Wednesday, May 27, 2015

Federal Aviation Administration investigating Cleveland-Hopkins International Airport (KCLE) for 12 safety-related incidents

CLEVELAND, Ohio -- Cleveland Hopkins International Airport is under investigation for 12 safety-related incidents during the past two winters, according to interviews with airport officials and public records.

After the first three events, during the 2013/2014 winter, Hopkins entered into a "snow and ice control plan" with the Federal Aviation Administration that spells out the number of field maintenance employees that must be on duty to clear runways and taxiways, depending on a color-coded ranking of weather conditions.

For example, during a yellow code -- with an estimate of greater than 1 to 4 inches of dry or wet snow -- there are supposed to be four airport operations workers and 26 field maintenance employees.

The plan was put in place in November 2014. Another nine safety-related incidents followed, involving planes that had to divert for various reasons or that reported poor or "nil"--– bad or nonexistent -- braking conditions on airfield pavement.

In an interview Tuesday, Hopkins Director Ricky Smith and Airport Commissioner Fred Szabo said the events triggered a total of four FAA "letters of investigation" -- notices that the FAA thinks Hopkins may have violated one or more federal aviation regulations. Airport officials responded to all the letters, providing information such as timelines and proof of runway surface inspections and a breakdown of airfield staffing.

Hopkins is waiting to hear back from the FAA and hopes to have the investigations closed in coming months.

In no case was the flying public at risk, nor did any of the incidents involve insufficient staffing, Smith said. Claims to the contrary are coming from a disgruntled employee who "has been on a mission to create this narrative that there are safety issues at the airport," he said.

Staffing rules "not an absolute"

Nonetheless, the airport has struggled to meet the snowfall staffing standards. On Jan. 5, for example, under a yellow code, there were 12 field maintenance employees on the second shift and 14 on the third shift, not the 26 that were supposed to be on each shift, according to a performance indicator for the month provided by an airport employee. The indicator shows that at least six times in January 2015 the airport "failed" staffing levels.

Smith said the color-code system is not an absolute, but a range. As to whether the FAA allows some leeway, Smith said, "We have not heard from the FAA that it is a problem."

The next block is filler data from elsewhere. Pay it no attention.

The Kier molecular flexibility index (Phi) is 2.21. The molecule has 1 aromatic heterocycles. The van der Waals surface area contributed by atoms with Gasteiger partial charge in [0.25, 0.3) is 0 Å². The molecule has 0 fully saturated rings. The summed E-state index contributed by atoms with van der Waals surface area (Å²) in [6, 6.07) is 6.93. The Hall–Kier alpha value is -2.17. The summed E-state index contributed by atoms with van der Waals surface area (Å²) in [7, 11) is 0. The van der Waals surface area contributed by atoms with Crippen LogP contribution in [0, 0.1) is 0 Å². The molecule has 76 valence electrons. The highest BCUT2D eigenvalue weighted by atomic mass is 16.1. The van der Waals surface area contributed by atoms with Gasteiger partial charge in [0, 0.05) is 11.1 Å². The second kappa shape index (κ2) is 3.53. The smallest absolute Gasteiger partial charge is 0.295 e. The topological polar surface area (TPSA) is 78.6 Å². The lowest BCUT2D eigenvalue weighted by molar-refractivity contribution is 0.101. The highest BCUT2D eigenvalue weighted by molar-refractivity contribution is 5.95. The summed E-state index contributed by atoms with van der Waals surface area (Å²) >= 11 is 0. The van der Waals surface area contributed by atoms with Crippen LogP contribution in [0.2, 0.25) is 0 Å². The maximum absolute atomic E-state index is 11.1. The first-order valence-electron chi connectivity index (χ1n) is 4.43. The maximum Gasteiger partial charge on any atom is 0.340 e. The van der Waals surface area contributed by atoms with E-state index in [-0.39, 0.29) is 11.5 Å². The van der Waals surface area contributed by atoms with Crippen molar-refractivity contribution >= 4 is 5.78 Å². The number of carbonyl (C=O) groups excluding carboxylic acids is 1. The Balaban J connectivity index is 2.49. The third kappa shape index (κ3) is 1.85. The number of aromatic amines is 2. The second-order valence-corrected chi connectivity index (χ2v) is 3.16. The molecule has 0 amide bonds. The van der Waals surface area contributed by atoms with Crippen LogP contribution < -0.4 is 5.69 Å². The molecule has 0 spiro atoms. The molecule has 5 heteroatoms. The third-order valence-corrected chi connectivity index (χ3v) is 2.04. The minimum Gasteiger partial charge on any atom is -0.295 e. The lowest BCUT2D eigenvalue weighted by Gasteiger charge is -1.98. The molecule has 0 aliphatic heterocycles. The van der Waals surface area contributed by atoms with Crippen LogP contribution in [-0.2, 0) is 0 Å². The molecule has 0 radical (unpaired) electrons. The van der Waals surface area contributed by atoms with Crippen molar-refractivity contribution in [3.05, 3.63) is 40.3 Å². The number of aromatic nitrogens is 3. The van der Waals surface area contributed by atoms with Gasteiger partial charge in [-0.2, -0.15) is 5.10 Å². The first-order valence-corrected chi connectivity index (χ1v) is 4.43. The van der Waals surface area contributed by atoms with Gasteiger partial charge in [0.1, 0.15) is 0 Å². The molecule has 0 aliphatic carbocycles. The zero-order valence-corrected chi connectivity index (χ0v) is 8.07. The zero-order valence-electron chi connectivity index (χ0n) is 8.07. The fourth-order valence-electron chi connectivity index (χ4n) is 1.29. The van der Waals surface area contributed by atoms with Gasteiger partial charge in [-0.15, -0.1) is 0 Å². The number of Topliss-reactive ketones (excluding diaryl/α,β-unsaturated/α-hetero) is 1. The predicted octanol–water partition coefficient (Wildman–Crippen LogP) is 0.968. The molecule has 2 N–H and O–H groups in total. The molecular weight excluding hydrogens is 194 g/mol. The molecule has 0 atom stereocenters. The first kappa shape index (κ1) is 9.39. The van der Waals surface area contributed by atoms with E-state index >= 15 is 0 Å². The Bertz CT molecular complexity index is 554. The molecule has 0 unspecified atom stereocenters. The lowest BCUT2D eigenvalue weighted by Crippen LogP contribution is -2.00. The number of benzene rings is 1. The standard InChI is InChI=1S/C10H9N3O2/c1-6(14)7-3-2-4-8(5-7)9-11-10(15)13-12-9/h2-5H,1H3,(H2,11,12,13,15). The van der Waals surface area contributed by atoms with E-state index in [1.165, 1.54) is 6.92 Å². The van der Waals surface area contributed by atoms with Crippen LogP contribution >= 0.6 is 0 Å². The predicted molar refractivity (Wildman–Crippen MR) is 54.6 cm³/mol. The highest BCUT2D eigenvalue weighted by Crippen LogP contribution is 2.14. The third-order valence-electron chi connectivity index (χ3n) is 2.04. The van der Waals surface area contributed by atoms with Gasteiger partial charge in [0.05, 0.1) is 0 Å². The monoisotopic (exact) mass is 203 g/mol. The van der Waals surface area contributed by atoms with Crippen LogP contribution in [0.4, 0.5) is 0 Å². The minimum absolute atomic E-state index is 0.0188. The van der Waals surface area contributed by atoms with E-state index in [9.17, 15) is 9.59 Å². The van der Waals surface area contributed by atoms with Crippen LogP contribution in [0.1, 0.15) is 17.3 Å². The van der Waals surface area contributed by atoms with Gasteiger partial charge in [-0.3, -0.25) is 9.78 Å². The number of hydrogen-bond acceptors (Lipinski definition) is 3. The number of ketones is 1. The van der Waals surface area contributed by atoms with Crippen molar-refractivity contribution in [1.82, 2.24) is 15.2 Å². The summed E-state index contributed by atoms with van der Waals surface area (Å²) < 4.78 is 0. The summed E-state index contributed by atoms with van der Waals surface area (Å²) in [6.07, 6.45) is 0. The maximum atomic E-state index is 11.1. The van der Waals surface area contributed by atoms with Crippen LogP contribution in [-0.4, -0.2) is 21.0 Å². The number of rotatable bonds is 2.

Szabo said of the plan, "I would describe it more as a living document. If we need to make any modifications, we'll do it in cooperation with the FAA."

Hopkins has a self-imposed target to complete an update to its snow and ice plan by Nov. 1, Szabo and Smith said.

Diversions of planes are not unusual at cold-weather airports, Smith said. Factors other than airfield conditions, such as the type of aircraft scheduled to land and pilot familiarity with low-visibility conditions, can prompt a pilot to divert to another airport. Medical, mechanical and other emergencies also can lead to diversions.

Smith said Hopkins has made enormous progress in reducing safety incidents in the past 10 years, in part by extending one of its runways by more than 2,000 feet and reconfiguring taxiways to avoid incursions, when airplanes enter runways without authorization.

The Bureau of Transportation Statistics shows 28 diversions at Hopkins for January through March of this year, not the 10 reported by Hopkins. Airport spokeswoman Michele Dynia said Hopkins is only aware of diversions within its air space -- a 20-mile radius around the airport -- not those that may occur en route.

Here's the BTS tally of diversions at 10 northern airports for the first three months of 2015:

Columbus -- 7; Pittsburgh -- 7; Buffalo -- 4; Cincinnati -- 3; Minneapolis -- 11; Milwaukee -- 14; Chicago O'Hare -- 55; Chicago Midway -- 86; LaGuardia -- 114; Boston -- 30.

Szabo gave these description of some of the incidents at Hopkins from the 2013/2014 winter:

December 30, 2013: The pilot of a Delta plane that landed reported nil braking on a taxiway. "In that instance we found we had proper staffing. One operations supervisor failed to close a piece of pavement that should have been closed," Szabo said. The worker was disciplined and left the airport soon after.

January 18, 2014: An aircraft rescue vehicle, driven by a 24-year veteran of Hopkins, crossed into an active runway during a training exercise. "An incursion does not mean a near miss," Smith said. Szabo noted there was no aircraft nearby. The employee was disciplined for failure to understand his surroundings.

The aircraft diversions in 2015 were:

January 21 – A United Express regional jet was diverted because of extremely low visibility. The diversion occurred during a 30-minute stretch when Hopkins had both its main runways closed to clear accumulated snow.

February 5 – Two United mainline jets and five United regional carriers were diverted during a heavy snowstorm with poor visibility and a low cloud ceiling. The diversions occurred during 22 minutes when Hopkins had both its main runways closed.

March 1 – The pilot of an Air Wisconsin regional plane that landed reported bad taxiway braking, leading air traffic controllers to cancel takeoff clearance for an Express Jet and give go-round instructions to a Delta aircraft.

Original article can be found here:

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